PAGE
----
In the workforce many people are either unsatisfied, distant, or simply uninterested in their work. Whether it be the location of their place of employment, their boss or overhead, or even just the job itself, it has been noted that millennials are the ones who job hop the most.
Millennials are most likely to look for and change jobs. According to a recent study from Gallup, a data driven news company based on U.S world polls, daily tracking and public opinion research, millennials are the generation of change and satisfaction. When it comes to employment we demand the need to have a purpose, development, and most of all we want our jobs to represent our lives.
It is often asked “Are millennials really different?” It is very apparent and obvious that, yes, we are very different. We live for purpose, we read and learn not just to know things, but for understanding. We are building a horizon that is in depth and only hosts those that are in tune. According to Gallup, millennials have a lack of attachment to institutions and traditions. This lack of connection results in the frequent search for something new.
Are millennials really different?” It is very apparent and obvious that, yes, we are very different
Millennials are more open to the world, and the ideas of it. We move in ways that produce meaningful endeavors. So, when it comes to occupation, it is not only the check that drives us. It is the mission and purpose of the organization in which we engage and interact with. Although money is the motive, it is not the only thing that drives us when we are searching for the right job.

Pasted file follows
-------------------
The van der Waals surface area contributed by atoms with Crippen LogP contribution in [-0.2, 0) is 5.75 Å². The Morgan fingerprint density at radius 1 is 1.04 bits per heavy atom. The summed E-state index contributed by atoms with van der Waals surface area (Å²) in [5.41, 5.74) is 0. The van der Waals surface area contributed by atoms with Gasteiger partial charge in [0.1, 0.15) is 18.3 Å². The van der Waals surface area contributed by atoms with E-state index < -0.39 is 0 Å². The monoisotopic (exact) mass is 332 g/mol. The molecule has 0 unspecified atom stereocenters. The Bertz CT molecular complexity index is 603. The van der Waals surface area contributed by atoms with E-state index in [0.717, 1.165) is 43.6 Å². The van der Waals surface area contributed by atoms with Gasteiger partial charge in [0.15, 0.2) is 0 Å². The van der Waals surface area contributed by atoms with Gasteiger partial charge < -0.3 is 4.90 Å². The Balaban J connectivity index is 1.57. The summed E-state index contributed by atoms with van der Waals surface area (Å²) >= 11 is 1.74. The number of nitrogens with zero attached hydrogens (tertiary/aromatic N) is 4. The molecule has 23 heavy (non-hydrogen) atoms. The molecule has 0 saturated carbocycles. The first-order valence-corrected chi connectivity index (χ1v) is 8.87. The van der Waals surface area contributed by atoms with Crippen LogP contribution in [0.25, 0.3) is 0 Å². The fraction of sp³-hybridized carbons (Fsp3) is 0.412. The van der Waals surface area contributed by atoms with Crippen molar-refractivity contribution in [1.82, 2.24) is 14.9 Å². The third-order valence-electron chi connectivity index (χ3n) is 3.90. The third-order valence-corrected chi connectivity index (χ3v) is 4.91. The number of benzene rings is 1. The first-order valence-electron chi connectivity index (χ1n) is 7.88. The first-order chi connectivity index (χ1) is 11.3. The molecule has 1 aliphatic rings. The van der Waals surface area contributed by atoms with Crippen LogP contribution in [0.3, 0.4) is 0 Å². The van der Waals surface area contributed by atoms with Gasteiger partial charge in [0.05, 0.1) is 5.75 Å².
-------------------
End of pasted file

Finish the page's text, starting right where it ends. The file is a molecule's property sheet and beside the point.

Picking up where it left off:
As I mentioned before, millennials tend to learn in a different way. You will find that many individuals learn only to use it towards their objective, and only for that purpose. Millennials, on the other hand, learn and read for understanding. When companies hire us, to be instructed by a boss is simply not enough. We want to learn and grow. We want coaches. Having a relationship with a trusted adviser, or a mentor if you will, gives us hope, confidence and inspiration.
Last but not least, we value our jobs. We value the benefits and opportunities that may come with it, but most of all millennials value life. Our place of employment, the people we encounter on a daily basis and the impact that the job has, all contribute to the fundamentals of our life. A job is not just clocking in or dealing with customers, or answering to the CEO or boss. A job has now become a factor of our lives.
Millennials want to be physically and emotionally tied to their job. In addition to that, we want to live a purposeful and meaningful life. Millennials struggle to find good jobs that engage them. According to Gallup, millennials have the highest rate of unemployment and those that are employed and engaged only include 29%. That is less than half of the millennial population.
This new generation is what I like to call the “It” generation. We are expected to make memorable and monumental change in the world. Businessmen and executives all over the U.S are battling with ways to keep us around in the workforce. We are a generation that demands change, and will settle for nothing less.
Our beliefs, attitudes, and behaviors are constantly being studied by those who are affected by it for example, food companies, fashion industries, and of course employers. If you spend an average 8 hours a day, 5 times a week, 52 weeks in a year dedicating your time and energy to an employer, wouldn’t you want it to contribute to your well-being in the long run?
Millennial Magic !